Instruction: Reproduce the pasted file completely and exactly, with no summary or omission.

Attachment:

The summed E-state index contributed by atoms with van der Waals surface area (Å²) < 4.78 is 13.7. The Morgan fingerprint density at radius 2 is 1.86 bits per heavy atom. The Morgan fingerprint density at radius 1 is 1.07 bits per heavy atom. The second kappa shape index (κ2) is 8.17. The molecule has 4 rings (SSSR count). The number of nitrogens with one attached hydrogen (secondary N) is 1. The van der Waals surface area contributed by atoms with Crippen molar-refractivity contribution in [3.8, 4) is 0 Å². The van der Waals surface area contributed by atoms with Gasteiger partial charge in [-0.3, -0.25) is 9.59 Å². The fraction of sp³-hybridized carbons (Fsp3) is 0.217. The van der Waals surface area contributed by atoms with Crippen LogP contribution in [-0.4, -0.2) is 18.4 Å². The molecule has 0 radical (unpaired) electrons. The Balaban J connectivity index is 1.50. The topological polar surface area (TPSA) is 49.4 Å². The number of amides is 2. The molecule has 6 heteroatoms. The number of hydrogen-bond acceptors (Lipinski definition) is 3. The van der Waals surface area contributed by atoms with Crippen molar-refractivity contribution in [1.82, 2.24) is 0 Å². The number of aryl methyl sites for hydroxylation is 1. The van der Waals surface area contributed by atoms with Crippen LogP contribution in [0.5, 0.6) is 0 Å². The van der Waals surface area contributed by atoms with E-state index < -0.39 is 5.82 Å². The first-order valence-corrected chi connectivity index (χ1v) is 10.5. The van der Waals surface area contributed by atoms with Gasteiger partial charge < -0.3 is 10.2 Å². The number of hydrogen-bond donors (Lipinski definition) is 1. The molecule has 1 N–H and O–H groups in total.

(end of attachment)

The summed E-state index contributed by atoms with van der Waals surface area (Å²) < 4.78 is 13.7. The Morgan fingerprint density at radius 2 is 1.86 bits per heavy atom. The Morgan fingerprint density at radius 1 is 1.07 bits per heavy atom. The second kappa shape index (κ2) is 8.17. The molecule has 4 rings (SSSR count). The number of nitrogens with one attached hydrogen (secondary N) is 1. The van der Waals surface area contributed by atoms with Crippen molar-refractivity contribution in [3.8, 4) is 0 Å². The van der Waals surface area contributed by atoms with Gasteiger partial charge in [-0.3, -0.25) is 9.59 Å². The fraction of sp³-hybridized carbons (Fsp3) is 0.217. The van der Waals surface area contributed by atoms with Crippen LogP contribution in [-0.4, -0.2) is 18.4 Å². The molecule has 0 radical (unpaired) electrons. The Balaban J connectivity index is 1.50. The topological polar surface area (TPSA) is 49.4 Å². The number of amides is 2. The molecule has 6 heteroatoms. The number of hydrogen-bond acceptors (Lipinski definition) is 3. The van der Waals surface area contributed by atoms with Crippen molar-refractivity contribution in [1.82, 2.24) is 0 Å². The number of aryl methyl sites for hydroxylation is 1. The van der Waals surface area contributed by atoms with Crippen LogP contribution in [0.5, 0.6) is 0 Å². The van der Waals surface area contributed by atoms with E-state index < -0.39 is 5.82 Å². The first-order valence-corrected chi connectivity index (χ1v) is 10.5. The van der Waals surface area contributed by atoms with Gasteiger partial charge < -0.3 is 10.2 Å². The number of hydrogen-bond donors (Lipinski definition) is 1. The molecule has 1 N–H and O–H groups in total.